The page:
The tale of Dracula first set out in Bram Stoker’s 1897 novel has been widely adapted and presented in many different forms of popular culture, most notably perhaps in some memorable films. The concepts and story mechanisms of this particular fantasy have become almost guidelines for a whole industry of derivative tales and dramas, so we sink into this comfortably familiar fantasy as we settle into our chairs in the suitably atmospheric Maddermarket Theatre.
This version of the Stoker drama is scripted by Hamilton Deane and John Balderston and gives this capable cast every opportunity to ramp up the gothic horror themes. Directed by Christine Lloyd this production is a family friendly show that edges just slightly more to comedy than we might expect, while staying true to the disturbing concepts of the Stoker story and powering through it at a satisfactory pace. There is little space for subtlety or nuance in this script, but this company make the most of it with some clever body language, gesture and expressions.
Relationships between cast members are asserted early, so we have Doctor Seward (Julie Benfield) running an asylum where her pretty young niece Lucy (Keila Isaacson Gray) happens to be; Lucy’s betrothed Jonathon Harker (David McCabe) allows his devotion to her to take him away from his undoubtedly bank-related employment to see her through her troubles as the vampire strikes. Van Helsing (John Davis) is a tall Dutch cleric who is on a Pope-powered mission to thwart the blood drinking Dracula, who is played with considerable style by Jose Tarouca.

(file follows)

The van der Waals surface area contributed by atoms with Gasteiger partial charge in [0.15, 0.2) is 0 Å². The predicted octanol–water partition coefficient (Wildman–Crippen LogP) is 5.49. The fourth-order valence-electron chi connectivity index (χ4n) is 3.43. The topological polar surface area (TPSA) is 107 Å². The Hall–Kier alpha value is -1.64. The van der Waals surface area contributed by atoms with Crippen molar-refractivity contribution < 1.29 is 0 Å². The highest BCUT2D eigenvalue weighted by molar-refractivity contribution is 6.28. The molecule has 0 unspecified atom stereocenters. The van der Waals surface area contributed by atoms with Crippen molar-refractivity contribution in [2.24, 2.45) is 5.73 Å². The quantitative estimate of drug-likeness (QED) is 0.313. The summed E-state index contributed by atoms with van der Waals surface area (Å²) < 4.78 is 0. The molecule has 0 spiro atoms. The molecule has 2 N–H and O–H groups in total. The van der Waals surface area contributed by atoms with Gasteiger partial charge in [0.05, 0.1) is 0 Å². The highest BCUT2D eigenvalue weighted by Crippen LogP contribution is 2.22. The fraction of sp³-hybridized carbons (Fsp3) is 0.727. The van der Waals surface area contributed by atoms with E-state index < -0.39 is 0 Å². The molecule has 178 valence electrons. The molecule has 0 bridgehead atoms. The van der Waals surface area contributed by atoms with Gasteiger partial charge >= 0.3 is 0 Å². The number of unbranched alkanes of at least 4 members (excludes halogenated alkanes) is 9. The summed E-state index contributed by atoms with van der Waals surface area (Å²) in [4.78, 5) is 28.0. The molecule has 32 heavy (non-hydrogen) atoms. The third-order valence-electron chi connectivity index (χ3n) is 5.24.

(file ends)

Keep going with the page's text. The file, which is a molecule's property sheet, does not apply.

Unless I misheard it the action in England has been inexplicably relocated from Jet black Whitby to somewhere near Purley, outside London. I used to drive buses to Purley and I can assure you it is truly boring. Nonetheless the set gives us a nice rear window view of Dracula’s pad next door, and the occasional bat or owl as his transmogrified self wafting in and out. The set design on this tiny stage is just right.
Other cast members give us memorable characters. Joe Seeney is an energetic Renfield, a self described ‘loony’ in Dr Seward’s sanatorium, Cherie Henry makes the most of her role as the maid, flirting with nursing attendant Butterworth (Richard Sheppard) who clearly has some job satisfaction issues to resolve.
The Norwich Players Theatre Company turn this rather plodding script into a well paced entertainment which is very well received by tonight’s audience. They are good at building credible characters with appropriately eccentric foibles, with Tarouca and Davis dominating the show as Dracula and Van Helsing. Jose Tarouca gives us a modern Dracula who is almost too sleek and sexy to allow us to remember that he is supposed to be the bad guy here, while in contrast John Davis looks like a cleric who has earned his stripes on a real stage or two. The contrast works well. The whole cast are convincing and characterful throughout.
Overall this is well presented show engineered to please an audience with a capable and engaging cast. It presents a classic story in a fast moving and engaging manner and gave me the best Tuesday night out I have had for many a month! Better get back in my box now, dawn is approaching…
© Julian Swainson, Norwich Eye, 7 November 2023
Dracula by The Norwich Players Theatre Company is at the Maddermarket Theatre from 7-11 November 2023
More info and tickets from maddermarket.co.uk